Missing Connections May Explain Cognitive Challenges in ALS

Breaking connections? Scientists found that people with ALS that are cognitively impaired had decreased synaptic density in a region of the brain important for cognition according to a post-mortem analysis. The findings suggest that cognitive challenges may be due to the loss of synapses and therefore, may not occur indirectly due to the loss of neurons caused by the disease. [Courtesy of Henstridge et al., 2017 under a CC BY 4.0 License.]

Researchers may be one step closer to understanding why some people with ALS may have trouble planning and making complex decisions (see January 2016 news).

The study, led by University of Edinburgh’s Christopher Henstridge and Tara Spires-Jones in Scotland, found in part, that people with ALS that experience cognitive challenges had a significantly lower number of synapses in a key region of brain important for cognition. No atrophy in this region of the brain was detected.

The findings build on previous studies, using MRI and PET brain imaging, which suggest that changes in this region of the brain, known as the dorsolateral prefrontal cortex (Brodmann area 9), occur in people with ALS that experience cognitive challenges (Abrahams et al., 1996; Abrahams et al., 2005).

The study suggests that at least some cognitive challenges in ALS may occur due to the loss of key neuronal connections in the brain. The results may help researchers zero in on why these synapses crumble and therefore, design treatment strategies that may stabilize them.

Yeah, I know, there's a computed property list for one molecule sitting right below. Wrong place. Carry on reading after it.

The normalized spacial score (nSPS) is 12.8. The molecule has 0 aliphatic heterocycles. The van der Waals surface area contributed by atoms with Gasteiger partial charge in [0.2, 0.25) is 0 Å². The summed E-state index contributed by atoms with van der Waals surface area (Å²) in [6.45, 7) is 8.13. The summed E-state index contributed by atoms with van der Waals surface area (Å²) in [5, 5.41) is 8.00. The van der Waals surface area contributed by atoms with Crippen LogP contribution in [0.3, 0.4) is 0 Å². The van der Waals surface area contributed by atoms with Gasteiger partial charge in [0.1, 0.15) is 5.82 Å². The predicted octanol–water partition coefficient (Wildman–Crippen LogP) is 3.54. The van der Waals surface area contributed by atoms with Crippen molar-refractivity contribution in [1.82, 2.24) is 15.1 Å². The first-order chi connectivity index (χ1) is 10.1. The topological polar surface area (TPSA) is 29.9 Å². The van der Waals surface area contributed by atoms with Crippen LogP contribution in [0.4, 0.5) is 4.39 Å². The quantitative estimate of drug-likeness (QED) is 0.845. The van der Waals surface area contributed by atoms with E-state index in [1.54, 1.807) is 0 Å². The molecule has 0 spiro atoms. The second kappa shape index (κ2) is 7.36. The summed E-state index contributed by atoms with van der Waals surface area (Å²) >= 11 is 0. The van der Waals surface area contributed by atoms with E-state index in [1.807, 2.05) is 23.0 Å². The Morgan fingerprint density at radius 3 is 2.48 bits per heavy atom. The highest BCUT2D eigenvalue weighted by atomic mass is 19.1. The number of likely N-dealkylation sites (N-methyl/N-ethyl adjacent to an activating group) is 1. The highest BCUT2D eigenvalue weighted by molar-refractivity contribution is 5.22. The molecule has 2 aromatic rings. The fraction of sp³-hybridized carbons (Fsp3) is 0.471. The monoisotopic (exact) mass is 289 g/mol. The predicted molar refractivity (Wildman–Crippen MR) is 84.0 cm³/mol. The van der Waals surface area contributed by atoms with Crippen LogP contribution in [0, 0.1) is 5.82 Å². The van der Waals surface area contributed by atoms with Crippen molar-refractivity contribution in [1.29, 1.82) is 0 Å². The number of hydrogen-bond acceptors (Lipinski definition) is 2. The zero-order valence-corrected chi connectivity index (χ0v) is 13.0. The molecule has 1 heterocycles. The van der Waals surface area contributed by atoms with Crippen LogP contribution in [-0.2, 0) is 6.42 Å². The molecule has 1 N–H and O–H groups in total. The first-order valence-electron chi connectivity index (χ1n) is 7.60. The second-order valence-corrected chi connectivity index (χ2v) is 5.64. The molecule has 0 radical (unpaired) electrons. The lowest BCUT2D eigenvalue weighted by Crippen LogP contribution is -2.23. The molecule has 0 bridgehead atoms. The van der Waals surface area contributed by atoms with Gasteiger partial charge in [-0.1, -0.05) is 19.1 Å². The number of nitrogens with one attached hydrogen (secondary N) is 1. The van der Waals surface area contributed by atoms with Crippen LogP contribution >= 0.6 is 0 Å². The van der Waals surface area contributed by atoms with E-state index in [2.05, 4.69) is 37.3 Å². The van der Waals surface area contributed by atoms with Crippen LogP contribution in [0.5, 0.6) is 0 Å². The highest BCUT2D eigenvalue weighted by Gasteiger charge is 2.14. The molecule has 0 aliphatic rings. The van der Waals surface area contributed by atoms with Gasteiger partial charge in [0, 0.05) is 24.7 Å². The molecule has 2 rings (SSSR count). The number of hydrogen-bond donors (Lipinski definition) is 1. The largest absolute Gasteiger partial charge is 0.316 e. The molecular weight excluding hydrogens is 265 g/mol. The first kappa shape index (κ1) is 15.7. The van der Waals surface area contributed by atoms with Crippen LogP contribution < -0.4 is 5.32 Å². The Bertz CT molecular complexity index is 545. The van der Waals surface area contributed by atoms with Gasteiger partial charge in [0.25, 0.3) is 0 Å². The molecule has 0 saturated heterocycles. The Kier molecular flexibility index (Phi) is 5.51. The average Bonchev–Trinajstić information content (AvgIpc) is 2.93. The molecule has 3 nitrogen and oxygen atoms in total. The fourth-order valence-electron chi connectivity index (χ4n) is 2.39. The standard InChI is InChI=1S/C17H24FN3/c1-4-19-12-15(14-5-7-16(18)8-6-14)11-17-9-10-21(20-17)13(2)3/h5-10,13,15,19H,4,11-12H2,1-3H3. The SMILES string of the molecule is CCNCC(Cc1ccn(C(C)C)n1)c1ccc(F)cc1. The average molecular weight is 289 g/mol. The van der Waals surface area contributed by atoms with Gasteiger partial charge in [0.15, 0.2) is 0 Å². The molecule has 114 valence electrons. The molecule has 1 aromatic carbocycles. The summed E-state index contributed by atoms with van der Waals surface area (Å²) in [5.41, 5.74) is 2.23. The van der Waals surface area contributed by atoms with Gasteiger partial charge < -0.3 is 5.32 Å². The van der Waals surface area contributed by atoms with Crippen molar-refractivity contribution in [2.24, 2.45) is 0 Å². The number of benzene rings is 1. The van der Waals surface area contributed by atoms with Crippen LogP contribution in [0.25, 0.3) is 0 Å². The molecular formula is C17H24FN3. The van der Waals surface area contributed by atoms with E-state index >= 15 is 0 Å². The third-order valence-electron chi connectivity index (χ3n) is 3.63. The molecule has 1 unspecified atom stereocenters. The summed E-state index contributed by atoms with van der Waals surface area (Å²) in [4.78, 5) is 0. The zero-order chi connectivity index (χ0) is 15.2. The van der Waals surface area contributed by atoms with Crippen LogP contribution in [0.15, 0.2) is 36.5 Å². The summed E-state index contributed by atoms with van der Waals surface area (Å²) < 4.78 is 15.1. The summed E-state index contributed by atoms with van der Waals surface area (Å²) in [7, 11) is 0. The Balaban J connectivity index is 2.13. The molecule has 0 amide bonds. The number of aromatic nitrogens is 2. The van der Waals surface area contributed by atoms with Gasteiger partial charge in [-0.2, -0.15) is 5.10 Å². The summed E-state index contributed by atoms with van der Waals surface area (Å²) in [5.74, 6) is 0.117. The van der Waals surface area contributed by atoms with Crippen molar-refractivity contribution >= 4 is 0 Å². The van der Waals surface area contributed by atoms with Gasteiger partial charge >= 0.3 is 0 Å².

The study appeared on December 22 in Acta Neuropathologica.

References

Henstridge CM, Sideris DI, Carroll E, Rotariu S, Salomonsson S, Tzioras M, McKenzie CA, Smith C, von Arnim CAF, Ludolph AC, Lulé D, Leighton D, Warner J, Cleary E, Newton J, Swingler R, Chandran S, Gillingwater TH, Abrahams S, Spires-Jones TL. Synapse loss in the prefrontal cortex is associated with cognitive decline in amyotrophic lateral sclerosis. Acta Neuropathol. 2017 Dec 22. [PubMed].

Abrahams S, Goldstein LH, Suckling J, Ng V, Simmons A, Chitnis X, Atkins L, Williams SC, Leigh PN. Frontotemporal white matter changes in amyotrophic lateral sclerosis. J Neurol. 2005 Mar;252(3):321-31. [PubMed].

Abrahams S, Goldstein LH, Kew JJ, Brooks DJ, Lloyd CM, Frith CD, Leigh PN. Frontal lobe dysfunction in amyotrophic lateral sclerosis. A PET study. Brain. 1996 Dec;119 ( Pt 6):2105-20. [PubMed].

Further Reading

Crockford C, Newton J, Lonergan K, Madden C, Mays I, O’Sullivan M, Costello E, Pinto-Grau M, Vajda A, Heverin M, Pender N, Al-Chalabi A, Hardiman O, Abrahams S. Measuring reliable change in cognition using the Edinburgh Cognitive and Behavioural ALS Screen (ECAS). Amyotroph Lateral Scler Frontotemporal Degener. 2017 Dec 7:1-9. [PubMed].

Omer T, Finegan E, Hutchinson S, Doherty M, Vajda A, McLaughlin RL, Pender N, Hardiman O, Bede P. Neuroimaging patterns along the ALS-FTD spectrum: a multiparametric imaging study. Amyotroph Lateral Scler Frontotemporal Degener. 2017 Nov;18(7-8):611-623. [PubMed].

Image on home page: Brain, National Institute of Mental Health.

cognition disease-als executive dysfunction imaging MRI neuroimaging PET synapse topic-clinical
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